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A torn meniscus is a tear to the semi circular shock absorbing tissue in the knee joint. It is commonly injured through direct impact in contact sports or twisting. We look at meniscus tear symptoms, types of injury and treatment options.
Symptoms of a torn meniscus will include a history of trauma or twisting of the knee. Pain will be felt on the inner surface of the knee joint along the joint line. Swelling of the knee may happen within 48 hours of injury. Inability to bend knee fully- this may be associated with pain or a clicking noise.
A positive sign (pain and/or clicking noise) during a "McMurrays test" which a therapist or trainer may use to diagnose a meniscus tear. Pain would also be felt with Apley's test which involves rotating and pressing down on the knee in prone position. The athlete may complain of the knee locking or giving way. If the injury is severe the athlete may be unable to weight bear on the affected side.
Each knee joint has two crescent-shaped cartilage menisci. These lie on the medial (inside) and lateral (outside) of the upper surface of the tibia (shin) bone. They are essential components of the knee, acting as shock absorbers as well as allowing for the proper interaction and weight distribution between the tibia and the femur (thigh bone). As a result, injury to either meniscus can lead to critical impairment of the knee itself.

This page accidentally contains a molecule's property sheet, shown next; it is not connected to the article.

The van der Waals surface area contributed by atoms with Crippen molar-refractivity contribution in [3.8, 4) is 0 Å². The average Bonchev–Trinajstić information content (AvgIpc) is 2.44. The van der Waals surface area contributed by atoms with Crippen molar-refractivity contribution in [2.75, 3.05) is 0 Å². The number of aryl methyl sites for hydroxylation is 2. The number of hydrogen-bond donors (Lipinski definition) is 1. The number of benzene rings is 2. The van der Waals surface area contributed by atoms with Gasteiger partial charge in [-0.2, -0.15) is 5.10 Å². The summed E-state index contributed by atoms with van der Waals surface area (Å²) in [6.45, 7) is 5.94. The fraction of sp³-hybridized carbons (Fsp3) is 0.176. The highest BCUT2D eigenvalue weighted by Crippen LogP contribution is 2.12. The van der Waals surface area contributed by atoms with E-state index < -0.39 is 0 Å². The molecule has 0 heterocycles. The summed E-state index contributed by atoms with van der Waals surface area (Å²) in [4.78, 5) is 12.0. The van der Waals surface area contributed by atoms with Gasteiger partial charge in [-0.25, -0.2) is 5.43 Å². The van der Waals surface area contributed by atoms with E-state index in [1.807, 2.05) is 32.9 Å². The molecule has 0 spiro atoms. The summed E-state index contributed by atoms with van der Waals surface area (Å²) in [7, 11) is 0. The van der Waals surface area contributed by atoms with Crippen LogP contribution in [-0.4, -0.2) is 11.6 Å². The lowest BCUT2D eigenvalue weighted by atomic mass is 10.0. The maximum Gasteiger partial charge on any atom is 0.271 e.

A torn meniscus on the inside is more prone to injury than the lateral meniscus as it is connected to the medial collateral ligament and the joint capsule and so is less mobile. Hence, any forces impacting from the outer surface of the knee, such as a rugby tackle, can severely damage the medial meniscus and lead to a torn meniscus. In addition, medial meniscal injuries are often also associated with injuries to the anterior cruciate ligament (ACL) and the Medial collateral ligament (MCL).
Other mechanisms of medial meniscus tear may be twisting the knee or degenerative changes that are associated with age. Any of these circumstances may lead to tearing of the medial meniscus, which in serious cases may require surgical intervention.
Treatment for a torn medial meniscus can be either conservative which means not having surgery or if the injury is severe or does not respond to conservative treatment then meniscus tear surgery is an option which is usually very successful.
This may be indicated in the case of a small tear or a degenerative meniscus and may involve:
Once pain has subsided, exercises to restore the range of movement, improve balance and maintain quadriceps strength may be prescribed. These may include: squatting, single calf raises and wobble-board techniques.
In the event of more severe meniscal tears such as a bucket handle tear, arthroscopic surgical procedures may be necessary to repair the torn cartilage in the knee. The aim of surgery is to preserve as much of the meniscus cartilage as possible. The procedure itself will normally involve stitching of the torn cartilage. The success of the surgery depends not only on the severity of the tear but also on the age and physical condition of the patient. Younger and fitter patients are known to have better outcomes.
Following surgery a rehab and exercise program will be outlined for the patient which may include mobility, strengthening and balance training. Full co-operation with the rehabilitative technique will be necessary to maximise recovery.